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Imperfect Foods is a grocery delivery service that aims to reduce food waste. The company offers products that grocery stores reject due to their shape or other imperfections. People can order a range of groceries from the service, including fresh produce and household items.

This article explores the brand’s reputation and the types of products that customers can order. In addition, it looks at the potential health benefits of food delivery services and provides tips for sustainable shopping.

Imperfect Foods is a grocery delivery service that aims to reduce food waste. The company delivers a range of groceries to people’s homes weekly, with the boxes containing foods that grocery stores have rejected due to their size and shape. Without the Imperfect Foods service, these foods would likely go to waste.

Imperfect Foods states that the most common reasons grocery stores reject foods include:

  • discontinued products
  • surplus goods
  • cosmetic imperfection
  • ends and pieces
  • foods that have “use by” or “best before” dates that supermarkets deem too soon

The brand aims to build a better food system for everyone by committing to the following:

  • intentional regional sourcing and weekly deliveries to zip codes to reduce carbon emissions
  • reducing waste to landfill with a mission to rescue 1 billion pounds of food by 2030
  • using energy responsibly and working toward 100% renewable power in their centers by 2026
  • working with food banks to fight domestic hunger by offering low cost boxes to people struggling to afford food

Sustainable shopping

This company uses “imperfect” foods that other retailers will likely throw out otherwise. This approach makes the service a sustainable option and helps prevent food waste.

At the time of publication, Imperfect Foods has an average score of two out of five stars on Trustpilot based on 146 reviews.

Reviewers who have given a good score state that the customer service team is helpful in updating customers on delivery times and delays. Other customers say that although the food is smaller or more irregularly shaped than most grocery store food, it is fresh and of good quality.

However, those having left negative reviews mention that the food is too expensive and that the quality is not what they would expect. Some customers say that the fruit and vegetables are too small and either overripe or underripe. Other reviews mention delivery delays leading to spoiled produce.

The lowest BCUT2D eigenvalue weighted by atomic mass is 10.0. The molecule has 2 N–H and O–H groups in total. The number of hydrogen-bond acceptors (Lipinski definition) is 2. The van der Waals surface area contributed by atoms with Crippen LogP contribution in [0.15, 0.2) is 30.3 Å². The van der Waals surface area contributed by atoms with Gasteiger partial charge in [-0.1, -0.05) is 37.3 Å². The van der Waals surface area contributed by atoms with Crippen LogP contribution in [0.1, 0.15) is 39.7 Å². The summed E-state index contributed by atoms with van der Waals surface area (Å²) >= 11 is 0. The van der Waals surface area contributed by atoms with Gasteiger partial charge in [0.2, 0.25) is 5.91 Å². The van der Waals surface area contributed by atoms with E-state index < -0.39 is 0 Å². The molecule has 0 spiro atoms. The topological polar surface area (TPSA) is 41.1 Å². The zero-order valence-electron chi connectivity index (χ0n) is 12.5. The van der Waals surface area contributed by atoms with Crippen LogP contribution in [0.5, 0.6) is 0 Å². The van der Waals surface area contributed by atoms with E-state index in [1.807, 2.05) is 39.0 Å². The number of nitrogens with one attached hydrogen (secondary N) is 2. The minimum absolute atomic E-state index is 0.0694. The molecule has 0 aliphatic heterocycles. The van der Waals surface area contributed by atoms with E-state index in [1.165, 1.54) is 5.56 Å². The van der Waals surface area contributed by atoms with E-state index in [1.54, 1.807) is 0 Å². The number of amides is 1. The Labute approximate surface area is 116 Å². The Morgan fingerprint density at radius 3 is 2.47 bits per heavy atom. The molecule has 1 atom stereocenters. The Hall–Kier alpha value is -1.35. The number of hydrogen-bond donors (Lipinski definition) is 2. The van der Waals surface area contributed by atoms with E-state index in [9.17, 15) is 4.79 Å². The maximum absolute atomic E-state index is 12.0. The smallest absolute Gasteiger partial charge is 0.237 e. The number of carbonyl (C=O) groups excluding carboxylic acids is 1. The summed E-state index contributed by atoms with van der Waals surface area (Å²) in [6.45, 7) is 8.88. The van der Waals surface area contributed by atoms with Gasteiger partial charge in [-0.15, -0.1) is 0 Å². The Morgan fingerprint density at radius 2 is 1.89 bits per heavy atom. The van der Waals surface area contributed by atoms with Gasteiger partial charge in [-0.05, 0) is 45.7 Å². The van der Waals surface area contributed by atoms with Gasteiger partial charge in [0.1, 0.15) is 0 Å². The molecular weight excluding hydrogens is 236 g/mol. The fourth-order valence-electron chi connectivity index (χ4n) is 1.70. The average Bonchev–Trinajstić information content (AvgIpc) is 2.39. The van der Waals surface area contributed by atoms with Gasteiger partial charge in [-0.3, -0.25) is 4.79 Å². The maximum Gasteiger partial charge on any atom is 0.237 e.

Imperfect Foods offers a range of groceries, including the following:

  • seasonal produce that may be imperfect in shape or size
  • meat and seafood from producers committed to animal welfare and using land and resources responsibly
  • plant-based items, such as organic oat milk, vegan chicken, and tofu
  • eggs and dairy from cage-free animals
  • grains and pantry staples, such as bread, baked goods, and pasta
  • snacks, including chips, dried fruit, and cookies
  • household and beauty items from producers committed to ethical sourcing

Imperfect Foods delivers products in a box that contains an insulated liner, a gel pack, and an egg carton liner. People can recycle or reuse most of these items.


Imperfect Foods states that the boxes it uses are made from 100% recycled fiber.

People can recycle the box with other paper products, reuse it, or donate it to local companies, such as U-Haul, for others to use. If the box is wet or dirty, the company recommends that people use it for compost.

Insulated liner

The insulated liner is made out of polyethylene that contains at least 30% postindustrial recycled material.

People can reuse the liner to protect items during shipping or to keep produce cool during longer journeys. Imperfect Foods also accepts insulated liners as part of its Packaging and Return Program. The company partners with Recyclops, which uses insulated liners to create household items across the United States and Canada.

Gel pack

Each gel pack is made from number 4 plastic and water-based freezer gel.

Imperfect Foods recommends reusing the gel packs to keep items such as lunches cool. People can also return the gel pack to the company for it to reuse or recycle.

If a person prefers to recycle the gel pack at home, they can recycle the plastic lining with other recycling or take it to a local recycling center. People can drain the gel into the sink if the gel pack states that it is safe to do so. If not, they can drain the gel into the trash can.

Egg carton liner

Imperfect Foods egg carton liner contains 30% recycled polyethylene and polyethylene blends.

People can recycle the liner at any recycling center that accepts polyethylene film. Imperfect Foods states that it accepts the egg carton liners as part of its Packaging and Return Program.

Thermal insulated liner

The thermal insulation contains a mixture of plant-based starches. The lining is number 4 LDPE plastic film.

A person can compost the insulation at home or break it down under running water. Imperfect Foods recommends breaking the insulation down over plants outside, as it is not suitable for indoor plumbing.

People can recycle the lining with their usual recycling if their local service accepts it. If it does not, they can drop off the plastic at a local recycling center that accepts flexible film.